I have just read your piece in this week’s Chronicle and wish to say ‘thank you’ for supporting this building and this part of the Shrewsbury Conservation Area. If Members agree to this proposal I don’t see much point in having a conservation area. The conservation area protection is there for exactly this type of building ie one which is of architectural and historical interest locally but remains unlisted. Some ‘old’ buildings are worthy candidates to allow new buildings to continue the evolution of the character of an area. Atlas Foundry may have been one of them but here a real opportunity was missed for a landmark modern building of real quality for the 21st century and beyond. Instead what did they select as their inspiration – The Stew and its ilk. What do some people want to do now? Knock down the Stew. Then the only connection we will have of the previous use of the area as a river port will be the pastiche that is the old Guildhall. How can that make sense?
I have been involved with this building since surveying it together with The Maltings for Shrewsbury and Atcham Borough Council in 2006. We found then that the building is very sound, robustly built even and the roof structure is something to marvel at. It would be akin to a crime to lose the opportunity to repair; reinstate and re-use this building for another 300 years. In those next 300 years, townspeople and visitors alike will thank us for the efforts we made now to save this building. They will hopefully cherish it as we do dozens of other more cuddly and friendly buildings like Abbots’ House or Rowley’s Mansion. They are residential buildings but there are few if any industrial buildings left in the town to indicate that at one time work and residence were side by side. There is an old workshop at the back of Abbots’ House which gives a hint of the work that would have gone on once upon a time within the town itself but that is a rare survival.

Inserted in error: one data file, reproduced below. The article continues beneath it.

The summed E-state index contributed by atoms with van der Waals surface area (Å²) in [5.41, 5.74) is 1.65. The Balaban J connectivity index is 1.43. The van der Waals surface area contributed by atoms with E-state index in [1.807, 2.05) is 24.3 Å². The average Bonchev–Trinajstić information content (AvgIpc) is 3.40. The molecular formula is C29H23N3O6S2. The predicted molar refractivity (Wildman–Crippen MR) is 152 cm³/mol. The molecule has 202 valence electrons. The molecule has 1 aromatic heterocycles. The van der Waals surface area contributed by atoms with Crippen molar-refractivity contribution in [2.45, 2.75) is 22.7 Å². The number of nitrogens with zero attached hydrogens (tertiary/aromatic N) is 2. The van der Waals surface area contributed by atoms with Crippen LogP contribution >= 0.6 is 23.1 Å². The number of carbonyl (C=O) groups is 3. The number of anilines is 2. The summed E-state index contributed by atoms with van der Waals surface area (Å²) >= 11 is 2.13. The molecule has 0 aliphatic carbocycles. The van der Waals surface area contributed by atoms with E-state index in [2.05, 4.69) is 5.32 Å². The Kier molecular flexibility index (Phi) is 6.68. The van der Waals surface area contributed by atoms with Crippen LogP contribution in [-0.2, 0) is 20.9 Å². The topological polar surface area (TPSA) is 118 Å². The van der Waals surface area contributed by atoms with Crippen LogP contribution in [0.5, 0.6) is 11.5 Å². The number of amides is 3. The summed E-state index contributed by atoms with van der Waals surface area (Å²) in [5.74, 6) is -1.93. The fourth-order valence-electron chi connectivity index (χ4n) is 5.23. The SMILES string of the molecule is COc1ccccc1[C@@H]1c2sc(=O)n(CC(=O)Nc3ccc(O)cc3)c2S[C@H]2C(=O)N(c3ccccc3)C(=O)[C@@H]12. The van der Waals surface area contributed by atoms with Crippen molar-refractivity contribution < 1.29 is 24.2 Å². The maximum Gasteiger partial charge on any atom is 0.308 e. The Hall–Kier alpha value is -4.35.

In Frankwell, in a very prominent position so it cannot be missed, sits one of the few industrial style buildings still within the town centre (albeit Frankwell wasn’t always regarded as being part of the centre but it is now)– as the Italians say part of the ‘centrostorico’ the historic centre. If it can be seen in that context, part of the fabric that makes up a historic core to a modern town or city, why would anyone wish to demolish a solidly constructed building so full of character and suggestive of past times? Profit. That is what is at the heart of this. Certainly not philanthropy. A desire to build a hotel, restaurant and spa close to the town centre and this happened to be on the market.
Shrewsbury and Atcham Borough Council had a part to play in this. They sold the property for ‘best value’ but was it? They were marketing the property not as a demolition site but for repair and re-use for a variety of alternative uses. However, they knew that the buyer’s intention was to demolish this building. The also knew that a sum of £450,000 had been offered which they must have known was far more than the building could possibly be worth for repair and reuse.
In Officer’s report to Cabinet on 25th October 2004.
The property has been marketed as a repairable building. It has never been marketed as a site for redevelopment. The planning department have stressed that should the building be demolished it would only be after conclusive evidence has been provided that demonstrates that the refurbishment of the existing structure was economically unviable. They have also stressed that any building built replacing the existing would be required to be of a similar "warehouse" style and a similar mass to the old building. Mr Leese is likely to pursue a planning application that involves the demolition of the building, but it has not yet been established that the building is beyond economic repair.
They also pointed at to Cabinet that:
The purchasers are taking all the rIsk that their proposed design for the “boutique hotel" will be successful with its planning application,
Well, why should Members now be put under pressure to allow demolition simply because the Applicant bought the site at risk and since then has neglected it’s condition and so now they see demolition as the only way to tidy up this site?